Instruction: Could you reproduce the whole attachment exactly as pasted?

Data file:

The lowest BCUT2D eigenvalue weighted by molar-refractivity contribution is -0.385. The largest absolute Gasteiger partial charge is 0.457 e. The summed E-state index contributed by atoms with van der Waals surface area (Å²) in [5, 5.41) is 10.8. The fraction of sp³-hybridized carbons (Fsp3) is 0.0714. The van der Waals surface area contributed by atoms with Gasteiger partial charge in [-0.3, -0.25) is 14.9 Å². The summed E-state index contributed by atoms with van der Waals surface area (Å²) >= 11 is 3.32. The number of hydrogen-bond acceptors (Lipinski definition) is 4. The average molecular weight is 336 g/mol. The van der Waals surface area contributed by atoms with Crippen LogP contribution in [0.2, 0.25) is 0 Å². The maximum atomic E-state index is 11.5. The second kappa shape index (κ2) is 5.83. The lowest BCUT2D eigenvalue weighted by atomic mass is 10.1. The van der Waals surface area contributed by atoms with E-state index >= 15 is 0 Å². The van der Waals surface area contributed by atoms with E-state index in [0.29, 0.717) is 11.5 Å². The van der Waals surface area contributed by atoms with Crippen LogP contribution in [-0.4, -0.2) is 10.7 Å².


The lowest BCUT2D eigenvalue weighted by molar-refractivity contribution is -0.385. The largest absolute Gasteiger partial charge is 0.457 e. The summed E-state index contributed by atoms with van der Waals surface area (Å²) in [5, 5.41) is 10.8. The fraction of sp³-hybridized carbons (Fsp3) is 0.0714. The van der Waals surface area contributed by atoms with Gasteiger partial charge in [-0.3, -0.25) is 14.9 Å². The summed E-state index contributed by atoms with van der Waals surface area (Å²) >= 11 is 3.32. The number of hydrogen-bond acceptors (Lipinski definition) is 4. The average molecular weight is 336 g/mol. The van der Waals surface area contributed by atoms with Crippen LogP contribution in [0.2, 0.25) is 0 Å². The maximum atomic E-state index is 11.5. The second kappa shape index (κ2) is 5.83. The lowest BCUT2D eigenvalue weighted by atomic mass is 10.1. The van der Waals surface area contributed by atoms with E-state index >= 15 is 0 Å². The van der Waals surface area contributed by atoms with E-state index in [0.29, 0.717) is 11.5 Å². The van der Waals surface area contributed by atoms with Crippen LogP contribution in [-0.4, -0.2) is 10.7 Å².